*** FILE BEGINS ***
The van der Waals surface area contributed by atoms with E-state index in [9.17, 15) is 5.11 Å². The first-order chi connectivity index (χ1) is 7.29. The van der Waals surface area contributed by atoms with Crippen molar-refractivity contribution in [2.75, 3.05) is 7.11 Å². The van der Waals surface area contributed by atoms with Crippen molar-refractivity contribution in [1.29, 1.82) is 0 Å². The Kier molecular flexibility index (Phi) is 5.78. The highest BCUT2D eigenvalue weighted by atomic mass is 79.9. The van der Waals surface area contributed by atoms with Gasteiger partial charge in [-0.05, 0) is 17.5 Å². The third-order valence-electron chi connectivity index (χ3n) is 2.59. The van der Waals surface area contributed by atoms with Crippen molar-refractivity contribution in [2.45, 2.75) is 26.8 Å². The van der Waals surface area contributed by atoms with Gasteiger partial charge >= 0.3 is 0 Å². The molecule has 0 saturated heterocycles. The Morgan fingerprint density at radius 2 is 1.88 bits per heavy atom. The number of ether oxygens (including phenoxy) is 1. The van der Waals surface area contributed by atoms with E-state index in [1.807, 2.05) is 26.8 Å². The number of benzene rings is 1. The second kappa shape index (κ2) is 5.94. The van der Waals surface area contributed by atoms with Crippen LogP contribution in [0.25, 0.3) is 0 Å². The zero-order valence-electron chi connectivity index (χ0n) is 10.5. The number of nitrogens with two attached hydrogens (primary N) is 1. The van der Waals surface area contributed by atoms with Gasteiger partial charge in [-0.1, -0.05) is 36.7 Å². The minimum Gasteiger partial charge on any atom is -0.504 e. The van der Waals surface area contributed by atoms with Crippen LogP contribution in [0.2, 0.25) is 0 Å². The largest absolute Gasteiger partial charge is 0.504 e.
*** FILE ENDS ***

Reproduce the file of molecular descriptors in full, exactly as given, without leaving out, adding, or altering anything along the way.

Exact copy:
The van der Waals surface area contributed by atoms with E-state index in [9.17, 15) is 5.11 Å². The first-order chi connectivity index (χ1) is 7.29. The van der Waals surface area contributed by atoms with Crippen molar-refractivity contribution in [2.75, 3.05) is 7.11 Å². The van der Waals surface area contributed by atoms with Crippen molar-refractivity contribution in [1.29, 1.82) is 0 Å². The Kier molecular flexibility index (Phi) is 5.78. The highest BCUT2D eigenvalue weighted by atomic mass is 79.9. The van der Waals surface area contributed by atoms with Gasteiger partial charge in [-0.05, 0) is 17.5 Å². The third-order valence-electron chi connectivity index (χ3n) is 2.59. The van der Waals surface area contributed by atoms with Crippen molar-refractivity contribution in [2.45, 2.75) is 26.8 Å². The van der Waals surface area contributed by atoms with Gasteiger partial charge >= 0.3 is 0 Å². The molecule has 0 saturated heterocycles. The Morgan fingerprint density at radius 2 is 1.88 bits per heavy atom. The number of ether oxygens (including phenoxy) is 1. The van der Waals surface area contributed by atoms with E-state index in [1.807, 2.05) is 26.8 Å². The number of benzene rings is 1. The second kappa shape index (κ2) is 5.94. The van der Waals surface area contributed by atoms with Crippen LogP contribution in [0.25, 0.3) is 0 Å². The zero-order valence-electron chi connectivity index (χ0n) is 10.5. The number of nitrogens with two attached hydrogens (primary N) is 1. The van der Waals surface area contributed by atoms with Gasteiger partial charge in [-0.1, -0.05) is 36.7 Å². The minimum Gasteiger partial charge on any atom is -0.504 e. The van der Waals surface area contributed by atoms with Crippen LogP contribution in [0.2, 0.25) is 0 Å². The largest absolute Gasteiger partial charge is 0.504 e.